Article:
The PARP inhibitor story in prostate cancer has been very active in the last 1 to 2 years. As we sit back and look at the data, very consistent themes are emerging in that patients with BRCA-mutated [disease] benefit wildly [in terms of] PFS and OS, and the TALAPRO-2 data show that. When getting into [patients with] non-BRCA homologous recombination repair [HRR] mutations, there's benefit—not as much as those with BRCA mutations, but better than non-HRR–mutated [patients].
Importantly, what they showed is that [HRR mutations] are not all the same. There are HRR mutants that are more sensitive, and then there are some that probably aren't sensitive at all. As these data mature and as the field matures, it won't just be HRR [mutated vs unmutated]. That's not granular enough. We'll dig down into individual mutations.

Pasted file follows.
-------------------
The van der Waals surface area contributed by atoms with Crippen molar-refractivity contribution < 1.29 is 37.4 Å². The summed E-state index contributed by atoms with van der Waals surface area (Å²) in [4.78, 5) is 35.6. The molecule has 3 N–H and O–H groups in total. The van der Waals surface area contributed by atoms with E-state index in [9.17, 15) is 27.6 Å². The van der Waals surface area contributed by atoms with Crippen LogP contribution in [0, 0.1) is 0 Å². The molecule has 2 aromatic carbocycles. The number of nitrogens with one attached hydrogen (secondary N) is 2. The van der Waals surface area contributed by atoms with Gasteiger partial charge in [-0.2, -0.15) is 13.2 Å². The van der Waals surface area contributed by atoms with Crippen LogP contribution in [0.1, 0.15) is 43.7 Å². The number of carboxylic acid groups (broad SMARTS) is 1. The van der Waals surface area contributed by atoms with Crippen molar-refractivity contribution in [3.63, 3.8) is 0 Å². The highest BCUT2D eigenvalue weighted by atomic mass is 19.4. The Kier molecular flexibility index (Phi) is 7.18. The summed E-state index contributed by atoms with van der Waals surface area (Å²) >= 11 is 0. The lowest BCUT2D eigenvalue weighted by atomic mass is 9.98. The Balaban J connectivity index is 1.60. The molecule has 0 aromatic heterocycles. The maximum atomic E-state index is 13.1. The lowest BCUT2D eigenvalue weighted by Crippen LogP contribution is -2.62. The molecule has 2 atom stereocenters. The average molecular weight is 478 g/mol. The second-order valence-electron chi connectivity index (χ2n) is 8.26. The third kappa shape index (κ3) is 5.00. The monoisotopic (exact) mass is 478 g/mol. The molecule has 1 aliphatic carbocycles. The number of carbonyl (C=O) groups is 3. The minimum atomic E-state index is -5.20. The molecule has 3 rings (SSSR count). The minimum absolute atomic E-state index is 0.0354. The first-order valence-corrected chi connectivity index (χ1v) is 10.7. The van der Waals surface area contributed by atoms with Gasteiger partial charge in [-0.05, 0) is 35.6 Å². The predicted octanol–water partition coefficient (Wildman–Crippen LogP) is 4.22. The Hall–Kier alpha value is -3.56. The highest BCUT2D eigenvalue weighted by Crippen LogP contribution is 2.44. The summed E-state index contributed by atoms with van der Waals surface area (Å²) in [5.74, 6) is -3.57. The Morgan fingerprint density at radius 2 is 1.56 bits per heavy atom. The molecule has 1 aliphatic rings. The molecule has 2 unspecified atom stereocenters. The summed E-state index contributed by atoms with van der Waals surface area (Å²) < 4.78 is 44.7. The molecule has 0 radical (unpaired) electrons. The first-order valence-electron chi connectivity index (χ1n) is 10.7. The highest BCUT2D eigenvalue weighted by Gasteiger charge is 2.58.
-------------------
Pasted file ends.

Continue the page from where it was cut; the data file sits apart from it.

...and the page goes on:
PARP inhibitors are important in prostate cancer, and they are really active in patients with BRCA mutations. There are trials moving them into earlier [settings], which makes all the sense in the world, especially for patients with BRCAmutations. The data [from TALAPRO-2] are pretty consistent with other datasets.
Prostate cancer has a number of novel mechanisms: lutetiums, PARP inhibitors, chemotherapy, etc. Therefore, it's very natural as oncologists to try to combine these. We're in the early days of combining novel drugs and figuring out when [to give them], patient selection, and biomarkers. Now we have some have tools to play with. Notably, circulating tumor DNA [ctDNA] is an emerging technology. When we're sitting here in 5 or 10 years, ctDNA is going to be routine, and we're going to be doing it in a lot of different settings to inform treatment.
We're not quite there [yet], at least in the GU diseases I treat, but the technology, the detection methods, and the quantification have advanced. It is going to be routine [in the future], much like genomic testing is routine now, whereas not quite so 10 years ago.